Turkish Churches Face Twin Hurdles

Monday, November 18, 2002

Two major hurdles face evangelical churches in Turkey: lack of trained leadership and suitable buildings. A Turkish church planter says conditions are now right to do something about both.

Visiting the Christian Aid office on Monday, the man who had already planted several churches told Christian Aid that part of the problem of Turkey's evangelical churches is that there is no provision for them in the Turkish constitution. "Turkey's laws are based on the way things were when the Lausanne Treaty was signed in 1923," he said. "At that time there were virtually no evangelicals in Turkey. So the only Christians recognized by the constitution are Roman Catholics and Greek Orthodox."

Until recently, all churches were banned from constructing new buildings or renovating existing ones. That all changed earlier this month, he said, when the Turkish Parliament changed laws to allow churches to buy land, construct new buildings, and repair old ones.

"Turkey wants very much to be part of the European Union," he said, "so this is prompting a lot of changes in traditional ways of doing things, especially in the area of human rights."

Still, evangelical churches are looked upon as an anomaly by the government. Meeting in storefronts and houses, they aren't considered true churches and authorities view them with an air of suspicion and illegitimacy, including the false notion that they are cells spawning the overthrow of the government.

This leader tried to overcome that problem by officially incorporating as a foundation to train Christian leaders, support gospel workers and assist poor Christian families. His application was turned down because his plan discriminated against Muslims! "Religious alliances" and religious political parties are banned in Turkey, which strives to maintain a secular orientation of government.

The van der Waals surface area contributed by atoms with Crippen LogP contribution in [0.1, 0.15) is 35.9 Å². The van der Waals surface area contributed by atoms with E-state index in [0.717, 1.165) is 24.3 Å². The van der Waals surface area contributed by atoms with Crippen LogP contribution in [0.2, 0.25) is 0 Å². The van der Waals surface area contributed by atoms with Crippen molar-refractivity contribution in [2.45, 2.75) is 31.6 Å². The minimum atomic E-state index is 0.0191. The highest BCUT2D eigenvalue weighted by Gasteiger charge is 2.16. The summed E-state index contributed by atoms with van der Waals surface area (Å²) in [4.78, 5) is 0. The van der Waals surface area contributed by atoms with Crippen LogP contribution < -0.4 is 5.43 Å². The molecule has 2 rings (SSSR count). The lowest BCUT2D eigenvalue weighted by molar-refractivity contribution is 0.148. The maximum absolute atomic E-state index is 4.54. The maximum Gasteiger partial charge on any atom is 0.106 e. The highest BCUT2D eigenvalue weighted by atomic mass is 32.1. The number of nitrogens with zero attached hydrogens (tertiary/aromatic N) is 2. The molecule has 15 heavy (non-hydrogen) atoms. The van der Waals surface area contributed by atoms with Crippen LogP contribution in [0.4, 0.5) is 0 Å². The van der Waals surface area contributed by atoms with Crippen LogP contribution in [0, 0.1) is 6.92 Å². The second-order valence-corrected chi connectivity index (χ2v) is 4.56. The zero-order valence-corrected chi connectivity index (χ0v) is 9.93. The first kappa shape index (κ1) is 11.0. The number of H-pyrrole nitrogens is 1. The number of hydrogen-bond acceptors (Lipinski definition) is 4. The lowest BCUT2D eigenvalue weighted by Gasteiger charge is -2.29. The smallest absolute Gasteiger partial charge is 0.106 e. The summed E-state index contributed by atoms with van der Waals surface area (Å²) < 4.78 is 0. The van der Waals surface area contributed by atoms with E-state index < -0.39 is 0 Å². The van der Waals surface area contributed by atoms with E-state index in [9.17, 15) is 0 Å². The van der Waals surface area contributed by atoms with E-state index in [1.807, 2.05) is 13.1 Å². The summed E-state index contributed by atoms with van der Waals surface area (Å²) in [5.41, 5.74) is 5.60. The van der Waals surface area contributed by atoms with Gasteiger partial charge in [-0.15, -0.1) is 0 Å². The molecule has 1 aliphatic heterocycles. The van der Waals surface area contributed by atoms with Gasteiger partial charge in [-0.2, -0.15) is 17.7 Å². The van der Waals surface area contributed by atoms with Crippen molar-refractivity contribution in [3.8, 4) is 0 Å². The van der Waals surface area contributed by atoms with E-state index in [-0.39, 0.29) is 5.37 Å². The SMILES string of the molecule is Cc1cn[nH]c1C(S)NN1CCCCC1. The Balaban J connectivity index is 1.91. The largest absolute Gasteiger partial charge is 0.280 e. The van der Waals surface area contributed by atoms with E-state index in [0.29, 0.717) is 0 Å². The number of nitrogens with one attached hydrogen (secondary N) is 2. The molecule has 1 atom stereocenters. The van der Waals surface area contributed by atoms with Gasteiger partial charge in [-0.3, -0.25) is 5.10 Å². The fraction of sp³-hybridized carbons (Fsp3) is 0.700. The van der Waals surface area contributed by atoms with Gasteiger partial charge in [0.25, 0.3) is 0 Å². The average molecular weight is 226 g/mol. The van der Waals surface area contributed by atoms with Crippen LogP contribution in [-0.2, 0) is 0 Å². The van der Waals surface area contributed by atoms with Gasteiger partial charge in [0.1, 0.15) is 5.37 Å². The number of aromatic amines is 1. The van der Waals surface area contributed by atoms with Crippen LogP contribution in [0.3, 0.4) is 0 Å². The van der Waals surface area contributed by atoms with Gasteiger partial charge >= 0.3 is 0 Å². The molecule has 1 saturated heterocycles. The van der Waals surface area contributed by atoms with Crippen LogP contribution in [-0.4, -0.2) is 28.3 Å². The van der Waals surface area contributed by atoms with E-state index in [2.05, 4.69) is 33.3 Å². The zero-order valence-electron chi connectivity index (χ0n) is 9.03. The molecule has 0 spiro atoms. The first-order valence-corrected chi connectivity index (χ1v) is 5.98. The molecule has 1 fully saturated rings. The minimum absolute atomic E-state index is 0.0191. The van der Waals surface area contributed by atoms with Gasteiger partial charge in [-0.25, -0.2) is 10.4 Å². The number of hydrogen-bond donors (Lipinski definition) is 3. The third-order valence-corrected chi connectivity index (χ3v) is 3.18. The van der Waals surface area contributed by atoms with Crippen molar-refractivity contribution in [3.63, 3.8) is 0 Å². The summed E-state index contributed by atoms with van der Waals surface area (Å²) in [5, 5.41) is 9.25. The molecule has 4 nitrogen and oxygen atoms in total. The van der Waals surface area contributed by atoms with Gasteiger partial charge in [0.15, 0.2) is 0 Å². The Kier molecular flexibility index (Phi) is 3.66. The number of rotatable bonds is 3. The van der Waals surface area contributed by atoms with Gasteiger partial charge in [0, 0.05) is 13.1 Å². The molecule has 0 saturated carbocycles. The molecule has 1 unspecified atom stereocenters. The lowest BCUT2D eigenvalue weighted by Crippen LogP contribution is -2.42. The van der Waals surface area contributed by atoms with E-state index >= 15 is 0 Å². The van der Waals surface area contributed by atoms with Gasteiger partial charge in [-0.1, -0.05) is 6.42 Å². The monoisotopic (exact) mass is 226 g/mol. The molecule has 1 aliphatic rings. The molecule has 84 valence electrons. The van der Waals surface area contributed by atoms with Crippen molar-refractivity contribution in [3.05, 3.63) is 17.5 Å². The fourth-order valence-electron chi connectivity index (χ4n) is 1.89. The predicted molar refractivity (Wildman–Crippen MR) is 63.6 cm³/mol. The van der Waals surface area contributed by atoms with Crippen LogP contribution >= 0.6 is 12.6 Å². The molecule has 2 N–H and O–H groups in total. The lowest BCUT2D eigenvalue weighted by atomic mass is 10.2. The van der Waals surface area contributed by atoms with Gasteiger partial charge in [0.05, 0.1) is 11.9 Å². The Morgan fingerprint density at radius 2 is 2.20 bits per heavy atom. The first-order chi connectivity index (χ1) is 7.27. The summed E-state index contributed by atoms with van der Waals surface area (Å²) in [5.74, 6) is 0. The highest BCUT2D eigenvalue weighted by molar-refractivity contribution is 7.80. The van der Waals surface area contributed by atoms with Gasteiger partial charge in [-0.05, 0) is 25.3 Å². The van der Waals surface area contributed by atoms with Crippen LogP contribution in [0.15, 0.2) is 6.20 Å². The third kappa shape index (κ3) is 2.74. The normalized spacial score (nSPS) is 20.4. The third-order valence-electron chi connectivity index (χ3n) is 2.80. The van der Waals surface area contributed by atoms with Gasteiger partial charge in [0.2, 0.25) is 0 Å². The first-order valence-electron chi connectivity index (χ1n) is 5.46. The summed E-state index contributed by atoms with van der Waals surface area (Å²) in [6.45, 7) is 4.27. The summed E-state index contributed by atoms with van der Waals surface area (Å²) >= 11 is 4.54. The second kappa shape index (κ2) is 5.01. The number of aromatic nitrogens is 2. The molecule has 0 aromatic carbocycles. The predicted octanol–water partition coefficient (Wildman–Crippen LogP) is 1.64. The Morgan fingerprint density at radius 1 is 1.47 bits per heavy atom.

Despite the lack of organizational structure, the leader said there is a fine spirit of cooperation among all evangelical churches. "We work together as brothers, not as competitors," he said.

He now plans to start a program to train Christian leaders as part of his main church's ministry. He said about 100 believers are eager to be trained and go out as gospel workers if funds were available. Ministries in Europe and Canada are willing to supply teachers. The program will provide six months of instruction followed by six months of internship in the local church for about ten couples at a time. The leader himself never had formal training but after college completed a Theological Education by Extension course.

These believers come from four churches he has planted plus several house groups. These include three congregations in Ankara with a total of 200 members and another church and several house groups elsewhere with another 100 believers. The total number of evangelical believers in all of Turkey (population 67 million) is only about 3000.

"Some of the house groups have no local leadership," he said. "I go to them once a month, or they come to one of our main churches once a month."

He said the original church meeting in a store front only seats 95 people. "If we had more space, we would have more people," he said. Due to overcrowding, he divided the congregation in two a couple of years ago; the second congregation meets in the same building at a different time with a different leader as pastor. The combined total of the two congregations is 160 members.

For more information, contact insider@christianaid.org and put MI-333 416-KCT on the subject line.